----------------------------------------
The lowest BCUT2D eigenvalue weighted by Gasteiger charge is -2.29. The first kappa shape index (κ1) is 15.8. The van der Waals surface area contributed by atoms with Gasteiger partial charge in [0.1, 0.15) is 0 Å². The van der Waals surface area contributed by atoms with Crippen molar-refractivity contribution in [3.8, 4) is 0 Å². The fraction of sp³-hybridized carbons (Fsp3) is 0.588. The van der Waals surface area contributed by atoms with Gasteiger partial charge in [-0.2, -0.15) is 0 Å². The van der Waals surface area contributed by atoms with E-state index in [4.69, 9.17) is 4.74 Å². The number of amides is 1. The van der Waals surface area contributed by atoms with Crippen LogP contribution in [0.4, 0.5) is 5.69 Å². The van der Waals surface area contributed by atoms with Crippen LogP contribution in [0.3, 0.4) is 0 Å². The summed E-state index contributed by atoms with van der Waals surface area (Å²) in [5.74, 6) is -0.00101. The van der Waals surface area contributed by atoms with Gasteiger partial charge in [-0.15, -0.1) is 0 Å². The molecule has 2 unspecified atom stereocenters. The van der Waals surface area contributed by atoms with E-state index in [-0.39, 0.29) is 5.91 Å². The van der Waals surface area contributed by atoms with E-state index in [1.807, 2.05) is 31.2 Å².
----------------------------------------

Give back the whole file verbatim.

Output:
The lowest BCUT2D eigenvalue weighted by Gasteiger charge is -2.29. The first kappa shape index (κ1) is 15.8. The van der Waals surface area contributed by atoms with Gasteiger partial charge in [0.1, 0.15) is 0 Å². The van der Waals surface area contributed by atoms with Crippen molar-refractivity contribution in [3.8, 4) is 0 Å². The fraction of sp³-hybridized carbons (Fsp3) is 0.588. The van der Waals surface area contributed by atoms with Gasteiger partial charge in [-0.2, -0.15) is 0 Å². The van der Waals surface area contributed by atoms with E-state index in [4.69, 9.17) is 4.74 Å². The number of amides is 1. The van der Waals surface area contributed by atoms with Crippen LogP contribution in [0.4, 0.5) is 5.69 Å². The van der Waals surface area contributed by atoms with Crippen LogP contribution in [0.3, 0.4) is 0 Å². The summed E-state index contributed by atoms with van der Waals surface area (Å²) in [5.74, 6) is -0.00101. The van der Waals surface area contributed by atoms with Gasteiger partial charge in [-0.15, -0.1) is 0 Å². The molecule has 2 unspecified atom stereocenters. The van der Waals surface area contributed by atoms with E-state index in [-0.39, 0.29) is 5.91 Å². The van der Waals surface area contributed by atoms with E-state index in [1.807, 2.05) is 31.2 Å².